Data Brokers are Targeted by Congress
Eight members of Congress are investigating nine data brokers. Data brokers are companies that collect, analyze and sell information on consumers’ activities online, offline and via cell phones for marketing and other purposes. The nine brokers include FICO, the credit scoring company that invented the FICO credit score; Equifax and Experian, two of the three consumer reporting agencies; Acxiom and Epsilon, marketing services firms; and Intelius, a company that offers background checks and reverse phone look-ups. Equifax and Experian are not being contacted regarding their credit data, but concerning their consumer analytics divisions.
Some of the information collected by data brokers includes consumers’ financial and retail behavior and recreational interests. This information is sold to banks, credit card issuers, airlines, auto industry and retailers for customer retention and new customer acquisition. For example, information could include that this individual is interested in international travel, investments and/or sports.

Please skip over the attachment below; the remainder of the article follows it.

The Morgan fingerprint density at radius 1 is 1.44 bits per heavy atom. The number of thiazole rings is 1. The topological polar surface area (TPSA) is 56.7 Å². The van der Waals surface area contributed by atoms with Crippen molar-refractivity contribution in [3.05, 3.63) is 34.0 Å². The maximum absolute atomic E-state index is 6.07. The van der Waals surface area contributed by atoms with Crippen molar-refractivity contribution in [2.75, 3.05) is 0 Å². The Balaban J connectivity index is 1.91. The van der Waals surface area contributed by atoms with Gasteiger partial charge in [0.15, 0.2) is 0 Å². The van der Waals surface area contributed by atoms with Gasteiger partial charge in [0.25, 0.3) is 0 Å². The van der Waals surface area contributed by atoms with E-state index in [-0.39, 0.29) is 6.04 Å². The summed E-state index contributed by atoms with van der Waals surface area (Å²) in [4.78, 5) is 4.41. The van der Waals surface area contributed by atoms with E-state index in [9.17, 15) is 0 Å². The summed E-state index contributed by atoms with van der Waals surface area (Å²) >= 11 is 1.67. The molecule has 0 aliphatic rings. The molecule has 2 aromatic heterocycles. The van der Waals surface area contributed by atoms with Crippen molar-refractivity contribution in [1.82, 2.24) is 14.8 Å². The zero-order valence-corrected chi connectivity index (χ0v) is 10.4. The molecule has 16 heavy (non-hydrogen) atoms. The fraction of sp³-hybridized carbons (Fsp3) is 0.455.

Congress sent letters requesting information about how they collect, accumulate, sell and share consumer data. The letters were sent on July 24 and they were given three weeks to respond. The letter requested the following information:
These companies were asked to list all data sources and specific consumer information collected, including religion, race and ethnicity.
They were asked to describe how the data is collected. For example, how social media or mobile phone activity is tracked.
The data brokers were asked to explain the products and services they have marketed to third parties, since January 2009. This included the data used in these products and services.
They were asked to describe the opt-out, data access, correction and deletion options their company offers consumers.
The purpose of the investigation is to determine whether this industry should be regulated. The consumer reporting agencies are required by federal law to provide one credit report free annually per consumer reporting agency, and correct errors. Data brokers are not required by law to show any of the information they collect on consumers. Congress members are concerned that individuals are considered a good or bad prospect without their knowledge or consent.
Credit Reporting Expert, John Ulzheimer, is the President of Consumer Education at SmartCredit.com, the credit blogger for Mint.com, and a Contributor for the National Foundation for Credit Counseling. He is an expert on credit reporting, credit scoring and identity theft. Formerly of FICO, Equifax and Credit.com, John is the only recognized credit expert who actually comes from the credit industry. Follow him on Twitter here.